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In my world there are bipedal insectoid creatures (think kind of like the grasshoppers from Bug's Life) who are sentient and communicate primarily through pheromone signals, with some body language involved.

Humans have recently discovered this race, however humans are unable to read or emit the pheromone communications used by the insectoid race, and the insects have no vocal chords with which to create human-like speech.

So far the 2 possibilities I've thought of are:

  • Communication through written language, the insectoid race have hands capable of grasping things, so could hold writing utensils, and they have the intelligence to learn human reading/writing.
  • A subsidiary race to act as an intermediary, who evolved alongside the insectoid race and are able to communicate with them via pheromones, but are still mammalian enough that they can use vocal communication with humans

My problem with these solutions is that the former seems somewhat uninspired, and the latter seems like the entire purpose of the race would be to provide intermediary communication between the insects and the humans, which feels like a bit of an ex-machina to me.

What other feasible ways could the 2 species communicate, and/or how could the above ideas be improved?

Edit: To give a little more context, the world is roughly European medieval technology level, and there's no magic, so "babel fish"-esque translation devices are out of the question.

The setting is very much a fantasy setting, but I'm still trying to go for a sort of "low" fantasy setting, so I'm sticking to realism and feasibility where possible (overlooking the fact that human-sized insectoid creatures would have to be significantly different to insects due to size difference).

The insects are subterranean, and tend to keep to their hives, which is why the humans have only recently discovered them. In terms of technology level, they're around late bronze age/early iron age, far behind humans, but have demonstrated that they have an early iron age understanding of metallurgy, and, given that they have evolved beyond the hegemonic hive-mind structure of their ancestors (despite still being very closely bonded to their hive), they have shown their ability to pass knowledge to their offspring, and they have rudimentary education systems in place.

The insectoid race can also make a sort of chittering sound with their mandibles, although while this can be done at will similarly to human laughing, it is usually an instinctive action when feeling angry or threatened.

To answer the question of why they might want to communicate in the first place, the insects would like to communicate with the humans in order to gain knowledge and hopefully advance their own technological understanding, the humans would like to communicate because a specific faction of the humans are particularly interested in communication with and study of new species, many of which are recently and suddenly popping up in the world.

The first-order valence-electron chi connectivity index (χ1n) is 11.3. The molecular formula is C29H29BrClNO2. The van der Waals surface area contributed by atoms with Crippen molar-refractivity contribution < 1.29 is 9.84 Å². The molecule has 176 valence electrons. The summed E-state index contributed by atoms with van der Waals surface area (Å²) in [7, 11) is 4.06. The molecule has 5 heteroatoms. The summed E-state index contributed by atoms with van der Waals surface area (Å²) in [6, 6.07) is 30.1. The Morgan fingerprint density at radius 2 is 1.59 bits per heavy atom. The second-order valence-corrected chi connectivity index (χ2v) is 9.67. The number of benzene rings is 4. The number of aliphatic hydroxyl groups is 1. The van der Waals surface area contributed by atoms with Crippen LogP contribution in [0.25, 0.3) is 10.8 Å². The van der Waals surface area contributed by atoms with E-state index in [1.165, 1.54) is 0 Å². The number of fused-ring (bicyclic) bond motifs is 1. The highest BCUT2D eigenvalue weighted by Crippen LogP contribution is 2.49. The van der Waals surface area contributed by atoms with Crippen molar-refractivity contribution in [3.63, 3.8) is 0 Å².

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  • $\begingroup$ Welcome to WorldBuilding Mayube! If you have a moment please take the tour and visit the help center to learn more about the site. The question How could pixie to human two-way communication work? might give you some ideas. Have fun on the site! $\endgroup$ – Secespitus Jun 26 '17 at 10:41
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    $\begingroup$ How have the humans discovered this race? It sounds a bit as if they had discovered that they are intelligent, so something must have happened to identify the intelligence? Also please tell us if the bugs have some kind of technology or are just animals that happen to be smart enough to develop stuff in principal but not have done so so far? Do they use any tools? Also note that this discussion happened here before, transmitting complex/abstract messages as needed for about human intelligence via pheromones is rather complicated and unpractical - maybe you should explain that part further $\endgroup$ – Raditz_35 Jun 26 '17 at 11:01
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    $\begingroup$ Furthermore, please note that intelligence is a rather human concept and in that regard even a rather western concept. Any way to quantify intelligence so far without considering socialization and culture of the individuals has failed in my opinion. There are several tests for animal intelligence, but they are borderline pseudoscientific. I think you should explain exactly what you mean by intelligence. This might sound stupid, you could say "just like humans", but in that case I would specify this as a "fantasy" setting and different answers are needed $\endgroup$ – Raditz_35 Jun 26 '17 at 11:05
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    $\begingroup$ @Raditz_35 it is very much a fantasy setting, but I'm still trying to go for a sort of "low" fantasy setting, so I'm sticking to realism and feasibility where possible (overlooking the fact that human-sized insectoid creatures would have to be significantly different to insects due to size difference) $\endgroup$ – Skidsdev Jun 26 '17 at 11:05
  • $\begingroup$ Pictures are probably the easiest way for them to communicate, that way the insects don't need to learn to read. $\endgroup$ – Bellerophon Jun 26 '17 at 11:13
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I think the more important question is: Why even communicate?

If we are dealing with pure scientific curiosity, the level at which communication is taking place would be rather basic. You have already mentioned body language. This is a very popular strategy of how humans have tried to communicate with other species. People that do not speak the same language in general often depend heavily to body language as well in order to get their message across, even though both parties communicate through sound. With some patience, one can communicate on a semi-practical level even, check out contacting "lost tribes". Those of course are not a 100% fitting cases, but cases nonetheless. You might have to live with the fact that a deep, philosophical conversation might be as simple as it is amongst humans.